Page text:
How to Create a Clear Sense of Purpose for Your Employees

power of purpose
power of purpose

Two construction workers are pouring cement. A passerby approaches them and asks what they’re doing. The first worker states, “I’m pouring cement,” the second states, “I’m creating a beautiful walkway that will lead to a breathtaking community garden in our city.” Both cement pourers were doing the same thing, yet they were clearly doing their work with very different mindsets. Which of these mindsets would you want your employees to embrace?

When employees feel connected to the purpose of your organization they experience a feeling of caring about something bigger than themselves. Providing a clear sense of purpose to employees seems like it should be easy. The people we care for are the reason we do what we do, right? While this is true, it’s important that employees feel and see why and how their work is meaningful.

When you can articulate this, individual performance and personal fulfillment increases. Unlock the power of purpose in your employees and your organization will be rewarded with individuals who want to stay with your organization and are motivated to contribute to its success.

How Can You Create a Clear Sense of Purpose?
1. Communicate what your organization stands for, what it wants to achieve, and how staff can contribute to its success. Make sure you utilize as many communication channels as possible to create a clear line of sight to your organization’s purpose and goals.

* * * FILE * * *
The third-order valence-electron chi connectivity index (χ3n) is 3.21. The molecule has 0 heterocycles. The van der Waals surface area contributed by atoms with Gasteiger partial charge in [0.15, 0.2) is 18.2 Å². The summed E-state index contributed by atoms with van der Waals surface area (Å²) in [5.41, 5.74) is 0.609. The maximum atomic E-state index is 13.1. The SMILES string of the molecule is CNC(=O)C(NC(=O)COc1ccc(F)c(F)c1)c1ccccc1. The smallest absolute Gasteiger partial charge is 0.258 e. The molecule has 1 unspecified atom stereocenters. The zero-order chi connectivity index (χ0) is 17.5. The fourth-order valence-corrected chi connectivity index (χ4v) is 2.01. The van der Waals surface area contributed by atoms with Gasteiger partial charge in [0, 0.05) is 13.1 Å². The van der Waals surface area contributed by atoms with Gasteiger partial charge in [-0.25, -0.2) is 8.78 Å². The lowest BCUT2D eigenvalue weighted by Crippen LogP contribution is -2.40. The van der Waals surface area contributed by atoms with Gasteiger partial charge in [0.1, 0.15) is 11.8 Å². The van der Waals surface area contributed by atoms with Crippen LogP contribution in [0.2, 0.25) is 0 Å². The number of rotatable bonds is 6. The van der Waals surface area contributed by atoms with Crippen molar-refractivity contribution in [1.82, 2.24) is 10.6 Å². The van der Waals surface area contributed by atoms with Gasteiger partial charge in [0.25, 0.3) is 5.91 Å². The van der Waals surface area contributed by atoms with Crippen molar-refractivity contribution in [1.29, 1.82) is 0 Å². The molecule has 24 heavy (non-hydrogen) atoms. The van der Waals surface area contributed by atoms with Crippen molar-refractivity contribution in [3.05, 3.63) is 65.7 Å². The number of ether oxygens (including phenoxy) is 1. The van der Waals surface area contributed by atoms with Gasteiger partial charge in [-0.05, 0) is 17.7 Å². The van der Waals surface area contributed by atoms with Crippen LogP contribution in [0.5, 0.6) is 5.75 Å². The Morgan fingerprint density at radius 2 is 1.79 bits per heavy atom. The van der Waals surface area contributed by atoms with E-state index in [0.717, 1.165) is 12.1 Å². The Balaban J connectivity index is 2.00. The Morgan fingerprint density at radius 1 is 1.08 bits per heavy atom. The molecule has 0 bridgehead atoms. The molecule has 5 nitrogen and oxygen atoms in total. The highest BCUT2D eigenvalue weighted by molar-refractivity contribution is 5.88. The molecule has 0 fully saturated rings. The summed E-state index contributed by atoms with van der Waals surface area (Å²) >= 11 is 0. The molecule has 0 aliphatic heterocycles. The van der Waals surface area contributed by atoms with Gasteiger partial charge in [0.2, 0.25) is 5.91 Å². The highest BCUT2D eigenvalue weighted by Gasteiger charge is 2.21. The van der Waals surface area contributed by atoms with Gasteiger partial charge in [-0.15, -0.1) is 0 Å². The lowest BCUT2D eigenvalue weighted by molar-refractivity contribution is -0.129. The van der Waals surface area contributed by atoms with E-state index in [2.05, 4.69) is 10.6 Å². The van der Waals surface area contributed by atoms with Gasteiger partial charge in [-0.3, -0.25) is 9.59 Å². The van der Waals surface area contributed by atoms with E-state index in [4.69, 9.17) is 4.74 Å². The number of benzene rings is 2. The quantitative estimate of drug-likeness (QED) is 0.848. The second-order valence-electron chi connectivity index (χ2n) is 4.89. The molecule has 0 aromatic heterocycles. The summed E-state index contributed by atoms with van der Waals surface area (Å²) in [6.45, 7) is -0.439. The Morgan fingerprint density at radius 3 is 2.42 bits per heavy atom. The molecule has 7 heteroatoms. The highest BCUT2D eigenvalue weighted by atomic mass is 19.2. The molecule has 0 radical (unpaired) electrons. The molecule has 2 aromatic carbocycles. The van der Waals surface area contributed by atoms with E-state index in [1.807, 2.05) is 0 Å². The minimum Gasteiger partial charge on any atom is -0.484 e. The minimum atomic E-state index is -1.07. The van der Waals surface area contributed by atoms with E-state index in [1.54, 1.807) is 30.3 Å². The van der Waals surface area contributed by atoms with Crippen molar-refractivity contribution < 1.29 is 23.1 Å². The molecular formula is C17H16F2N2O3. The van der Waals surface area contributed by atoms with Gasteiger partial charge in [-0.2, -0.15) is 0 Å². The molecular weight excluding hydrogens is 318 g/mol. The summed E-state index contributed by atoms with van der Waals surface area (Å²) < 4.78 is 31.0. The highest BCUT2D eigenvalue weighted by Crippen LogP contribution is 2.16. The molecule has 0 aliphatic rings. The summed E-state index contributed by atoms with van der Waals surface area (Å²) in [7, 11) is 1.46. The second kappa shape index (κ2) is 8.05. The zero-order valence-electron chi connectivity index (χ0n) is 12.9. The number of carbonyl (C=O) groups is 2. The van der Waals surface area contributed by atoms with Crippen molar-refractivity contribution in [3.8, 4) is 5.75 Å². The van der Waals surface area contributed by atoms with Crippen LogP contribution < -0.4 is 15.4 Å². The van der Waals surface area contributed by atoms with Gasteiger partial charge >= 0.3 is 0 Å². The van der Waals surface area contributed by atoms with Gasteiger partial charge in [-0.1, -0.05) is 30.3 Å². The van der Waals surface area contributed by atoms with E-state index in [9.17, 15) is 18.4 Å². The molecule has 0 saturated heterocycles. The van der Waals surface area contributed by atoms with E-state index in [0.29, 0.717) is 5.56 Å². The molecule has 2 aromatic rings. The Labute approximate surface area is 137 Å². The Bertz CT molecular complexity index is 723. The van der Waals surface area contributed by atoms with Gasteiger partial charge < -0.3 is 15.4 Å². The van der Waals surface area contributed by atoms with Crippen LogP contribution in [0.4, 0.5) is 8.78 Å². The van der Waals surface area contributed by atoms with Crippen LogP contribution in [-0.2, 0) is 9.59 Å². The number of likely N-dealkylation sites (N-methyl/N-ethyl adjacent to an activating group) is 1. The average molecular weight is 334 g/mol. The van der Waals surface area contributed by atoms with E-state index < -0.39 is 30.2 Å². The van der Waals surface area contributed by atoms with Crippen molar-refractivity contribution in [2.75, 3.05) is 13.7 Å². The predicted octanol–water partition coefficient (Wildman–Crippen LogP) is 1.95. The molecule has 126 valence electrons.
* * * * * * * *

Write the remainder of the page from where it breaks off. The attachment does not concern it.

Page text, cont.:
2. Share information about how your organization is improving, and what accomplishments have been achieved. Whenever possible, use this information to teach employees about the value of collaboration. An example: “Our patient satisfaction scores improved because of you working together to create an excellent experience.”

3. If residents or families give you positive feedback, be sure to share this with employees. Show employees how the care they provide to patients is making a difference.

4. Don’t forget about employees who may not provide direct resident care. A housekeeper may see their job as tedious. But if you can show why the work is compelling — a clean room means fewer germs and decreases the likelihood of secondary infections — you’ll directly impact how these employees connect with their roles.

This article is a part of a larger series on the cultural attributes of employee engagement, click here to read the other articles.

Or click here to learn how to Turn Staff Into Senior Care Superheroes Through Engagement.

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